In the darkness, a freshman football player would be pinned to the locker-room floor, his arms and feet held down by multiple upperclassmen. Then, the victim would be lifted to his feet while a finger was forced into his rectum. Sometimes, the same finger was then shoved into the freshman player’s mouth.
This disturbing hazing within the storied Sayreville football program, as told to NJ Advance Media on Wednesday by the parent of a player in the program, happened almost every day in the locker room this fall, he said.
It’s well known that having more educational credentials correlates strongly with higher income. This correlation has led lots of people to make the common sense assumption that increasing the educational credentials of the population as a whole will in turn produce higher incomes. Common sense assumes, as it so often does in a naive pre-theoretical way, that correlation equals causation.
At a more sophisticated theoretical level, the assumption at work here is that enhanced credentials signal enhanced human capital. In other words, more education (or in any case more educational credentials — a distinction which is usually ignored) creates or enhances abilities in its recipients they would not otherwise have, and these abilities allow them to perform work they would not otherwise be able to do.
If we then further assume that this work would not be performed, or at least not be performed as profitably, in the absence of the enhanced abilities signaled by the credentials, then enhanced human capital increases income by ameliorating structural un-and-underemployment.
That’s why almost all of Tom Friedman’s conversations with garrulous cab drivers invariably end with him concluding that everybody needs to get an advanced degree in bio-mechanical statistics, because in a globalized flat world we can no longer afford for the average person to be average.
There is, however, a very different account of why more educational credentials correlate with higher income. In this alternate world, that correlation exists not, or at least not primarily, because the credentials signal that human capital has been enhanced, but rather because those credentials signal that the possessors of the credentials have certain valuable preexisting abilities, and/or enjoy higher class status, than those without them. To the extent this alternative account is correct, educational credentials are positional goods, which have a realizable pecuniary value precisely to the extent that they are scarce (I’m not going to address the non-pecuniary value of education here, other than to note again that the value, pecuniary or otherwise, of actual education is quite a different thing from the value of educational credentials.)
One way of testing these dueling theories is to look at what happens to incomes across time, when the percentage of a population that holds various credentials changes significantly. Of course any such comparison is going to be incomplete in all sorts of important ways. Still, it would seem that, all other things being equal, increasing educational credentials in a population should correlate strongly with increasing incomes in that population, if the human capital theory is valid.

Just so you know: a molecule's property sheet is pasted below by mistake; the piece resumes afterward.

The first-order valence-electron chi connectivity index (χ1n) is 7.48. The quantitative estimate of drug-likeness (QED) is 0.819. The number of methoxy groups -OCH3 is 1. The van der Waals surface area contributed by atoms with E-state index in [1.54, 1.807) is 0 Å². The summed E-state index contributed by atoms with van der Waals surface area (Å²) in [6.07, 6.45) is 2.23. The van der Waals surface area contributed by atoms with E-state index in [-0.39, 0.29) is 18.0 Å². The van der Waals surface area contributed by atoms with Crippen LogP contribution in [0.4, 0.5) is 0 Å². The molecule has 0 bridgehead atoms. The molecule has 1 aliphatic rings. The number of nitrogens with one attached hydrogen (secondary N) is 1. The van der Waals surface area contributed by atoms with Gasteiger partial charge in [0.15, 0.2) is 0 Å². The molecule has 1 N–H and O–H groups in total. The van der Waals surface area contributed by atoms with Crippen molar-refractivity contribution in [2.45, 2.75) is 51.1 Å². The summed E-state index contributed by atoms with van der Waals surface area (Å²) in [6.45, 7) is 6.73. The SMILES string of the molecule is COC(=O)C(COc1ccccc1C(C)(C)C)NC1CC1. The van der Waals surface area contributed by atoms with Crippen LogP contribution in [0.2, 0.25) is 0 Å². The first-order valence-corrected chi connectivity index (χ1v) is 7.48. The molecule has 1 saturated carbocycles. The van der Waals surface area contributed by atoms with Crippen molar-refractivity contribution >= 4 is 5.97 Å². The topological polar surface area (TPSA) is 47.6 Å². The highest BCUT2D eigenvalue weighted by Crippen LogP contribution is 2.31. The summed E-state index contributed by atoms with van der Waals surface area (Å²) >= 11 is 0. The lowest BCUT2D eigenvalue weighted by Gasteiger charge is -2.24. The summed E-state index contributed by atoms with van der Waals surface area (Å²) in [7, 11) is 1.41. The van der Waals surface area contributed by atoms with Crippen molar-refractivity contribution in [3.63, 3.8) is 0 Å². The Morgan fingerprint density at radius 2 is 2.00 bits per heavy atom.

Consider then the following (all dollar figures are expressed in constant 2013 dollars):
US GDP in 1973: $5,889,810,000,000
US GDP in 2013: $16,768,100,000,000
GDP per capita 1973: $27,790
GDP per capita 2013: $52,986
As I’ve noted before, it has been one of the curious features of cultural and political rhetoric in America for more than a generation now that even many highly educated (or in any event credentialed) people assume that the economy as a whole is stagnant, not growing, weak in comparison to the post-World War II boom times, etc. In fact, in terms of just annual economic output, (a figure which doesn’t include accumulated wealth) the country is 11 trillion dollars richer than it was 40 years ago: real GDP has nearly tripled, and even after taking into account population growth, it has almost doubled.
During this same time, the educational credentials of the population have improved almost as dramatically as the nation’s measurable economic output. Per the enhanced human capital theory, we’re getting richer because we’re getting smarter, and all that’s necessary to extend this virtuous — or at least profitable — circle more or less indefinitely is for various forms of education to become increasingly universal, until we finally inhabit a Friedmanesque Lake Wobegon, in which all the cab drivers can quote Wittgenstein, while writing ever-more elaborate computer programs in their off hours.
A look at the latest census data on household income appears to tell a very different story. Consider the following cohorts:
(a) Households headed in 1973 by people 45-54 years of age.
(b) Households headed in 1973 by people 25-34 years of age.
(c) Households headed in 2013 by people 45-54 years of age.
(d) Households headed in 2013 by people 25-34 years of age.
What sorts of educational credentials did these different cohorts possess? Here, we’ll look at the two most crucial credentials for the purpose of a population-wide analysis: high school and college degrees.
Approximate percentage of 45-54 year old adults who possessed a high school diploma or more in 1973: 50